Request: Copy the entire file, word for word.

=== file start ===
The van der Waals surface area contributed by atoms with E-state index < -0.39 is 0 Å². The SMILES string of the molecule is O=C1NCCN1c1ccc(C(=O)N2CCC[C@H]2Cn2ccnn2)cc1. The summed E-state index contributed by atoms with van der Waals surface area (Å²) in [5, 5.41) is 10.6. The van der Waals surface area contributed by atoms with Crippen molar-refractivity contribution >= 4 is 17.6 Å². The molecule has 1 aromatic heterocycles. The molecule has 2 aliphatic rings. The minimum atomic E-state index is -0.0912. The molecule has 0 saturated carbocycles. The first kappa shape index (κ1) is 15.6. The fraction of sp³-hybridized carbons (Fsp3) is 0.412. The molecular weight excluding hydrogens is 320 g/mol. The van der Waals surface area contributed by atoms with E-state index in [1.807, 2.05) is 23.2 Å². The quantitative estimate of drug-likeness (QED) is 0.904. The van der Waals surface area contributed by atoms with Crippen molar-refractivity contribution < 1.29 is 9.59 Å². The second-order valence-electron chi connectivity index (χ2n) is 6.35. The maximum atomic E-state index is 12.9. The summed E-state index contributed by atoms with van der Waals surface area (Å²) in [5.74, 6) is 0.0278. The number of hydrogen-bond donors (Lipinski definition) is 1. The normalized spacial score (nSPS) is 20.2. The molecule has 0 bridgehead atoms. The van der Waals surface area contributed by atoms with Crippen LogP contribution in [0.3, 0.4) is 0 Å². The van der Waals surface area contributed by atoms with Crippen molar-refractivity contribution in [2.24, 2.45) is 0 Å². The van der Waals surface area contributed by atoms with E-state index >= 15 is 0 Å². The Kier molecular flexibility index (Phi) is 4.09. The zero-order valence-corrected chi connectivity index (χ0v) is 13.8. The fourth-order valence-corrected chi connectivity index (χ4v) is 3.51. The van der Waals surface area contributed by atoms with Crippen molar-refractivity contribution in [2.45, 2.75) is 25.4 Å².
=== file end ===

The van der Waals surface area contributed by atoms with E-state index < -0.39 is 0 Å². The SMILES string of the molecule is O=C1NCCN1c1ccc(C(=O)N2CCC[C@H]2Cn2ccnn2)cc1. The summed E-state index contributed by atoms with van der Waals surface area (Å²) in [5, 5.41) is 10.6. The van der Waals surface area contributed by atoms with Crippen molar-refractivity contribution >= 4 is 17.6 Å². The molecule has 1 aromatic heterocycles. The molecule has 2 aliphatic rings. The minimum atomic E-state index is -0.0912. The molecule has 0 saturated carbocycles. The first kappa shape index (κ1) is 15.6. The fraction of sp³-hybridized carbons (Fsp3) is 0.412. The molecular weight excluding hydrogens is 320 g/mol. The van der Waals surface area contributed by atoms with E-state index in [1.807, 2.05) is 23.2 Å². The quantitative estimate of drug-likeness (QED) is 0.904. The van der Waals surface area contributed by atoms with Crippen molar-refractivity contribution < 1.29 is 9.59 Å². The second-order valence-electron chi connectivity index (χ2n) is 6.35. The maximum atomic E-state index is 12.9. The summed E-state index contributed by atoms with van der Waals surface area (Å²) in [5.74, 6) is 0.0278. The number of hydrogen-bond donors (Lipinski definition) is 1. The normalized spacial score (nSPS) is 20.2. The molecule has 0 bridgehead atoms. The van der Waals surface area contributed by atoms with Crippen LogP contribution in [0.3, 0.4) is 0 Å². The van der Waals surface area contributed by atoms with Crippen molar-refractivity contribution in [2.24, 2.45) is 0 Å². The van der Waals surface area contributed by atoms with E-state index >= 15 is 0 Å². The Kier molecular flexibility index (Phi) is 4.09. The zero-order valence-corrected chi connectivity index (χ0v) is 13.8. The fourth-order valence-corrected chi connectivity index (χ4v) is 3.51. The van der Waals surface area contributed by atoms with Crippen molar-refractivity contribution in [2.45, 2.75) is 25.4 Å².